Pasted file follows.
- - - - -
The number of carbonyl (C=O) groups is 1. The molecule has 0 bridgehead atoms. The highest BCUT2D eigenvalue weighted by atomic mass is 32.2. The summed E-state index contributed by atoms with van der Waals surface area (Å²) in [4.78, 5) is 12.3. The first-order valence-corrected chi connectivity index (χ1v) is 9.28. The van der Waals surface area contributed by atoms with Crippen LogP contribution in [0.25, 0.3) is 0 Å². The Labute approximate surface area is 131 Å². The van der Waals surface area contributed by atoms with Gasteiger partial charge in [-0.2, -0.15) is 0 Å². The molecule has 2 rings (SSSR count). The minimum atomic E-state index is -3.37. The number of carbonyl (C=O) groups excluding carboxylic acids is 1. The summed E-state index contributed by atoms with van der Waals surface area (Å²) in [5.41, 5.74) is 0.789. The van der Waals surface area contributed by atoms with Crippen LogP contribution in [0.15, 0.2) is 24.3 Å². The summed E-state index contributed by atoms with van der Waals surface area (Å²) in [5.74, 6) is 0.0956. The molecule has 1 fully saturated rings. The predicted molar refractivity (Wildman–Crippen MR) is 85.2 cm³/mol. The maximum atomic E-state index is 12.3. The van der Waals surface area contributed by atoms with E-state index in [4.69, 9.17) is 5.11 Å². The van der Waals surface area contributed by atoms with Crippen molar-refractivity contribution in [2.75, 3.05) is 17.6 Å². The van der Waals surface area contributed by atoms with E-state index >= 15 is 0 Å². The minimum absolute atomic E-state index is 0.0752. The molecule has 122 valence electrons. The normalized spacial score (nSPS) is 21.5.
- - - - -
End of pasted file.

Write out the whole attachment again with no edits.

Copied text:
The number of carbonyl (C=O) groups is 1. The molecule has 0 bridgehead atoms. The highest BCUT2D eigenvalue weighted by atomic mass is 32.2. The summed E-state index contributed by atoms with van der Waals surface area (Å²) in [4.78, 5) is 12.3. The first-order valence-corrected chi connectivity index (χ1v) is 9.28. The van der Waals surface area contributed by atoms with Crippen LogP contribution in [0.25, 0.3) is 0 Å². The Labute approximate surface area is 131 Å². The van der Waals surface area contributed by atoms with Gasteiger partial charge in [-0.2, -0.15) is 0 Å². The molecule has 2 rings (SSSR count). The minimum atomic E-state index is -3.37. The number of carbonyl (C=O) groups excluding carboxylic acids is 1. The summed E-state index contributed by atoms with van der Waals surface area (Å²) in [5.41, 5.74) is 0.789. The van der Waals surface area contributed by atoms with Crippen LogP contribution in [0.15, 0.2) is 24.3 Å². The summed E-state index contributed by atoms with van der Waals surface area (Å²) in [5.74, 6) is 0.0956. The molecule has 1 fully saturated rings. The predicted molar refractivity (Wildman–Crippen MR) is 85.2 cm³/mol. The maximum atomic E-state index is 12.3. The van der Waals surface area contributed by atoms with E-state index in [4.69, 9.17) is 5.11 Å². The van der Waals surface area contributed by atoms with Crippen molar-refractivity contribution in [2.75, 3.05) is 17.6 Å². The van der Waals surface area contributed by atoms with E-state index >= 15 is 0 Å². The minimum absolute atomic E-state index is 0.0752. The molecule has 122 valence electrons. The normalized spacial score (nSPS) is 21.5.